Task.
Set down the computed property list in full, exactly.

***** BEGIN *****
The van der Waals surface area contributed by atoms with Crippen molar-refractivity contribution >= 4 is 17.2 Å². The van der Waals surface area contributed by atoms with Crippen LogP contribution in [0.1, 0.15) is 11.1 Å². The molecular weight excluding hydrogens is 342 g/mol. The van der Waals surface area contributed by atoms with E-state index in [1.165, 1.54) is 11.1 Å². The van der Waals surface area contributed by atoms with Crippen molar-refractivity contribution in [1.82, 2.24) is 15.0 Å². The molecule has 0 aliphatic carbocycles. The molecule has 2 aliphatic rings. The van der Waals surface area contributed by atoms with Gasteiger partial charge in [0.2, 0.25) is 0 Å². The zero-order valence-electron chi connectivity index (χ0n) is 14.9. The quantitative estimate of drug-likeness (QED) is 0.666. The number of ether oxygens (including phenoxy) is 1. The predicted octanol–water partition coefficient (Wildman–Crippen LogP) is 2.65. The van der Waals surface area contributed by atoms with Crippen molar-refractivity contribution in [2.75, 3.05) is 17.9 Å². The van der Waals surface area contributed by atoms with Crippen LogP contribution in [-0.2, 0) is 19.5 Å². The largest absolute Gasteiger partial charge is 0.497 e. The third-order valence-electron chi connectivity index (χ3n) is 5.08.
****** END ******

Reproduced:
The van der Waals surface area contributed by atoms with Crippen molar-refractivity contribution >= 4 is 17.2 Å². The van der Waals surface area contributed by atoms with Crippen LogP contribution in [0.1, 0.15) is 11.1 Å². The molecular weight excluding hydrogens is 342 g/mol. The van der Waals surface area contributed by atoms with E-state index in [1.165, 1.54) is 11.1 Å². The van der Waals surface area contributed by atoms with Crippen molar-refractivity contribution in [1.82, 2.24) is 15.0 Å². The molecule has 0 aliphatic carbocycles. The molecule has 2 aliphatic rings. The van der Waals surface area contributed by atoms with Gasteiger partial charge in [0.2, 0.25) is 0 Å². The zero-order valence-electron chi connectivity index (χ0n) is 14.9. The quantitative estimate of drug-likeness (QED) is 0.666. The number of ether oxygens (including phenoxy) is 1. The predicted octanol–water partition coefficient (Wildman–Crippen LogP) is 2.65. The van der Waals surface area contributed by atoms with Crippen molar-refractivity contribution in [2.75, 3.05) is 17.9 Å². The van der Waals surface area contributed by atoms with Crippen LogP contribution in [-0.2, 0) is 19.5 Å². The largest absolute Gasteiger partial charge is 0.497 e. The third-order valence-electron chi connectivity index (χ3n) is 5.08.